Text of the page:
enq -P asc -o -f -o p /etc/motd

The -o option specifies that flags specific to the backend should be passed to the backend. The -o option can be thought of as a free pass through the syntax checking that occurs before the enq command builds a job description file and notifies the qdaemon of the existence of a new job.

To continue with this side discussion of the -o flag before we return to a discussion of filters, suppose that you want to set up a queue than will print a range of lines from an ASCII file. For instance, suppose you read /usr/lpp/bos/README and find 35 lines that you want to print so you can fax them to someone or tack them to your wall for reference. You could edit /etc/qconfig and add the following lines:

        device = partial
        file = FALSE
        backend = /usr/bin/partial

The file /usr/bin/partial could be a shell script with ownership of root.printq and with permissions of 755. Its contents could be as follows:

/usr/bin/head -${END} ${FILE} | tail -${DIFF} | /usr/bin/qprt -Pasc

If you wanted to print lines 189 through 223 of /usr/lpp/bos/README, you could use the partial queue as follows:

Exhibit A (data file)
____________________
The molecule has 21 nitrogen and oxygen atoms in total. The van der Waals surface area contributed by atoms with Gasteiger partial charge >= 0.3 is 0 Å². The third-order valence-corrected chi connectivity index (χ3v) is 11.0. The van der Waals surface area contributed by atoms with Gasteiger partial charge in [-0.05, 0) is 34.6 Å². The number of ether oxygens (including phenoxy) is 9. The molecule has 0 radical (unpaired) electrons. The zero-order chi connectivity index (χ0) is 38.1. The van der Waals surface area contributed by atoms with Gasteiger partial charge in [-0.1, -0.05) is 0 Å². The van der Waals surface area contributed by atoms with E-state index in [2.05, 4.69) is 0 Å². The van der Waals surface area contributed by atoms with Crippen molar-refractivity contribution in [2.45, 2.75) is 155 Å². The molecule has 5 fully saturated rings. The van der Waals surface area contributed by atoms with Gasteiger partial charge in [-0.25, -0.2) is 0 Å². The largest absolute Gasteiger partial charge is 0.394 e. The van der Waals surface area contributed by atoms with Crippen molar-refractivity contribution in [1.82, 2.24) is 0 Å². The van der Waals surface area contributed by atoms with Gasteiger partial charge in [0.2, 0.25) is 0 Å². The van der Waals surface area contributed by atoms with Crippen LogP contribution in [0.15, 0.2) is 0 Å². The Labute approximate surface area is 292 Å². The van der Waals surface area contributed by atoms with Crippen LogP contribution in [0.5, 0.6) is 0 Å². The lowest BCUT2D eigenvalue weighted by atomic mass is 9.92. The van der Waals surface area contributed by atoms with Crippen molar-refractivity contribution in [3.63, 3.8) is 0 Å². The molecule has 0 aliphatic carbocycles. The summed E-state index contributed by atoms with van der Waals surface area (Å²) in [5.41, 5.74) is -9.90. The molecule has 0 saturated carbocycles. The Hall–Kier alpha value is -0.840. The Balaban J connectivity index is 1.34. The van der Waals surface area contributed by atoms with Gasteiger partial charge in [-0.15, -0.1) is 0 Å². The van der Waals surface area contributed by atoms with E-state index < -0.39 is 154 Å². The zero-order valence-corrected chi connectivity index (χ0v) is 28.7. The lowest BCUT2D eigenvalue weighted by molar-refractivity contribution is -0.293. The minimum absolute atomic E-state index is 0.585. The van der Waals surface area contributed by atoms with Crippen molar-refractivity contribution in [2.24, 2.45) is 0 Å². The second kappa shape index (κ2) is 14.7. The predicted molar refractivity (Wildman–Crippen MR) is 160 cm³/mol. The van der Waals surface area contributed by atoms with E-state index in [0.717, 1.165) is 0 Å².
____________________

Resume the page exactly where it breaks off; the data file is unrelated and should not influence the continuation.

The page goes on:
qprt -Ppartial -o 189 -o 223 /usr/lpp/bos/README

When the backend executes, BEGIN is assigned 189, END is assigned 223, and DIFF is assigned 35, which is the number of chosen lines. FILE is assigned /usr/lpp/bos/README. The head command truncates /usr/lpp/bos/README immediately after the last requested line. The output is piped to the tail command, which selects the last 35 lines of the truncated file and pipes them to qprt, which will take input from stdin. qprt submits the lines to the queue named asc.

A Filter that Maps Linefeeds to Carriage Returns and Linefeeds

Many users have written or purchased applications that prepare data streams to fill in the blanks on pre-printed checks, invoices, bills-of-lading, or other forms. Printing these data streams requires precise control of the physical printer. It is often the case that the job processing pipeline created by piobe inserts or deletes enough data from the original data stream that the output data no longer falls at the proper position on the pre-printed form.